For originality points, I will say that this is the only game or story I've played that uses the premise that I've crash landed in the Bermuda Triangle, and that's why things are so wonky. That's where the originality ends, though.
This is Nord and Bert Couldn't Make Head or Tail of It / Ad Verbum territory, which is territory I love, but this one doesn't rise and shine as its predecessors did. That said, I laughed a few times, and I won't say that I didn't enjoy it. I just didn't enjoy it as much as I enjoyed those other games, and it's pretty much impossible to not make the comparison.
Much like Nord & Bert and Ad Verbum, Manor has different areas to pass through with different types of wordplay, some of which are amazing, some of which are a real bore. Admittedly, it's hard to make a coherent game based solely on wordplay, and given that consideration, the narrative is pretty solid. Naturally, it tends towards the surreal as objects are manipulated by your punnery.
Unlike Nord & Bert, Manor is a continuous narrative and is not subdivided into sections. In some ways this works to its advantage, giving the game a goofy & surreal, yet cohesive feel. However, since you cannot skip around to different sections at will; I found myself trying to get through some parts of Manor as quickly as possible just to get that section over with.
Ultimately, the real gems in this game got lost in the overwhelming heap of mediocre puns and sophmoric humor. It would have been better to shorten this game, to pick out the real winners and help them stand out.
In short, if you liked Nord & Bert you'll like this. But if you're expecting Counterfeit Monkey, you'll be disappointed.
See All 4 Member Reviews
If you enjoyed In a Manor of Speaking...
Related GamesPeople who like In a Manor of Speaking also gave high ratings to these games:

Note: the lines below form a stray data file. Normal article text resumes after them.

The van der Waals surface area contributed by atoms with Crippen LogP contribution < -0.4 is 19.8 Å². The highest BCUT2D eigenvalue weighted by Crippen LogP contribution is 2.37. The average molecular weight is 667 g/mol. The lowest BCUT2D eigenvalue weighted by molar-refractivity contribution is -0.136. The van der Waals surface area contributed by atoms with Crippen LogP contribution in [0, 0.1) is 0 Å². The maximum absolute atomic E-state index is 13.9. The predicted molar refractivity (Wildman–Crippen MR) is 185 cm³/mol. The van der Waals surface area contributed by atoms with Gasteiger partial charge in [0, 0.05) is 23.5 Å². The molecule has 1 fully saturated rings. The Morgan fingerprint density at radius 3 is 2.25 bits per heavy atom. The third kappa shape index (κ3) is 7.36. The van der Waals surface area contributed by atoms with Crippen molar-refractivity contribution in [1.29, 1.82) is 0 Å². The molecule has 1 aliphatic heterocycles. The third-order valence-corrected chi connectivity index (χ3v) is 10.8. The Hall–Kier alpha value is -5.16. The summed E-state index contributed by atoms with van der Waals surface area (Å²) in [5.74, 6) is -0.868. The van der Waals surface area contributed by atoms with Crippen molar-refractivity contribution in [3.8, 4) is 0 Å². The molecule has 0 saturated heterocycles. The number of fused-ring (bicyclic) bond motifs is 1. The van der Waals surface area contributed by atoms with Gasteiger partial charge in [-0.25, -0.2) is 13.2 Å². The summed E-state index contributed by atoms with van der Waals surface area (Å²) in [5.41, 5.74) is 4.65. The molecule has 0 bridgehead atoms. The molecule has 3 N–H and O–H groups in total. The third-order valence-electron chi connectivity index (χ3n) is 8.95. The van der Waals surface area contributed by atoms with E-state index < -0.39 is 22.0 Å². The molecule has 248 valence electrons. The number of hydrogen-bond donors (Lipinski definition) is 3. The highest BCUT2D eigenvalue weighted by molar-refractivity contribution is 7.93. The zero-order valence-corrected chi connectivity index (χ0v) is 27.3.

Voyageur, by Bruno Dias
Average member rating: (3 ratings)
The Descent Device: faster-than-light travel at speeds no human should go; an alien mystery. But it only goes one way, falling from star to star towards the centre of the galaxy. Voyageur is a literary RPG where you take the helm of a...
You Are Here, by Roy Fisher
Average member rating: (4 ratings)
"Dragons. Demons. Undead. An adventurer's perils are many. But in the world of MUDs, nothing is more dangerous than electronic sex... "You Are Here" is a short, simple diversion promoting "MultiUserDungeon", a multimedia theatre...
|Snowblind Aces, by C.E.J. Pacian|
Average member rating: (30 ratings)
Two aces shelter from a snowstorm under the wing of a biplane. They've duelled and played in the air for years. Love is inevitable. But what kind of relationship will they end up in?
Recommended ListsIn a Manor of Speaking appears in the following Recommended Lists:
Favorite wordplay/puzzle/code games by MathBrush
Games whose main 'genre' is wordplay. This list does not include games like the Edifice or Suveh Nux which have significant wordplay elements, but which are not the focus of the story.
Games that made me smile by MathBrush
I wanted to do a list of comedy games, but I think people rarely think "I want to play a comedy game"; to me, the phrase brings up some kind of jokey, goofy game, like many of the poorly made Twine games that people make now. Instead,...
PollsThe following polls include votes for In a Manor of Speaking:
Best games you've played in 2012 by Molly
The year of our lord Two Thousand Twelve is almost over, so let's reflect back on the games we've played this year and see which ones we liked the most. Note that the games don't have to have come out in 2012 to be eligible for this...
Lost Pig type puzzle complexity by Mostly Useless
I haven't played a lot of IF, as I'm often put off by what are (for me) difficult puzzles. Without doubt the most satisfaction I've had from finishing a game has been Admiral Jota's Lost Pig, and I would love to hear about other games...
This is version 10 of this page, edited by Hulk Handsome on 17 January 2018 at 7:00am. - View Update History - Edit This Page - Add a News Item